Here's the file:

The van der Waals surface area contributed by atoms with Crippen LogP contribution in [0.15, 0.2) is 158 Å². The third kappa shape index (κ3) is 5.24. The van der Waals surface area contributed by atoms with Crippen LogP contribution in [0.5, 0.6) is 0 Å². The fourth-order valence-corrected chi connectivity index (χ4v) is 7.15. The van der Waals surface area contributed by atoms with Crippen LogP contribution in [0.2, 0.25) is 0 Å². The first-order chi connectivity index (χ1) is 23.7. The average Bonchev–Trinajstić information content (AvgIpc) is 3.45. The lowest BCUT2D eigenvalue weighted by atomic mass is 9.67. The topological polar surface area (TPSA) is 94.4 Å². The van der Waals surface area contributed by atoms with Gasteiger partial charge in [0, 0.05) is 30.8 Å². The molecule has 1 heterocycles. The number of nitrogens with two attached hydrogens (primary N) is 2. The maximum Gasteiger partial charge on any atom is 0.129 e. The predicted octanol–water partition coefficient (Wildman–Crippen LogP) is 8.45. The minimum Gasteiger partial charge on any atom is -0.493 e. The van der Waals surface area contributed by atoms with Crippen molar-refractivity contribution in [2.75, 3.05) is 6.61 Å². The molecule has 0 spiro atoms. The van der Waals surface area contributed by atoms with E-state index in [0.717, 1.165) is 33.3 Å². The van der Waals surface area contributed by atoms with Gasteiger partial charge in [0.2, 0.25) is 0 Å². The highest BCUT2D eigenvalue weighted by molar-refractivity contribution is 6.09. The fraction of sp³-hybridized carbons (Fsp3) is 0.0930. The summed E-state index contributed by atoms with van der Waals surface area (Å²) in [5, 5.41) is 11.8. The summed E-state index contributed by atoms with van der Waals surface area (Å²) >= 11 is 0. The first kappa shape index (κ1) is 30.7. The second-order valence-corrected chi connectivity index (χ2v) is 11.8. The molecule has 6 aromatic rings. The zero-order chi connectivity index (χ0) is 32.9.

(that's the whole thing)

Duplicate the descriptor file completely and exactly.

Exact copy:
The van der Waals surface area contributed by atoms with Crippen LogP contribution in [0.15, 0.2) is 158 Å². The third kappa shape index (κ3) is 5.24. The van der Waals surface area contributed by atoms with Crippen LogP contribution in [0.5, 0.6) is 0 Å². The fourth-order valence-corrected chi connectivity index (χ4v) is 7.15. The van der Waals surface area contributed by atoms with Crippen LogP contribution in [0.2, 0.25) is 0 Å². The first-order chi connectivity index (χ1) is 23.7. The average Bonchev–Trinajstić information content (AvgIpc) is 3.45. The lowest BCUT2D eigenvalue weighted by atomic mass is 9.67. The topological polar surface area (TPSA) is 94.4 Å². The van der Waals surface area contributed by atoms with Gasteiger partial charge in [0, 0.05) is 30.8 Å². The molecule has 1 heterocycles. The number of nitrogens with two attached hydrogens (primary N) is 2. The maximum Gasteiger partial charge on any atom is 0.129 e. The predicted octanol–water partition coefficient (Wildman–Crippen LogP) is 8.45. The minimum Gasteiger partial charge on any atom is -0.493 e. The van der Waals surface area contributed by atoms with Crippen molar-refractivity contribution in [2.75, 3.05) is 6.61 Å². The molecule has 0 spiro atoms. The van der Waals surface area contributed by atoms with E-state index in [0.717, 1.165) is 33.3 Å². The van der Waals surface area contributed by atoms with Gasteiger partial charge in [0.2, 0.25) is 0 Å². The highest BCUT2D eigenvalue weighted by molar-refractivity contribution is 6.09. The fraction of sp³-hybridized carbons (Fsp3) is 0.0930. The summed E-state index contributed by atoms with van der Waals surface area (Å²) in [5, 5.41) is 11.8. The summed E-state index contributed by atoms with van der Waals surface area (Å²) >= 11 is 0. The first kappa shape index (κ1) is 30.7. The second-order valence-corrected chi connectivity index (χ2v) is 11.8. The molecule has 6 aromatic rings. The zero-order chi connectivity index (χ0) is 32.9.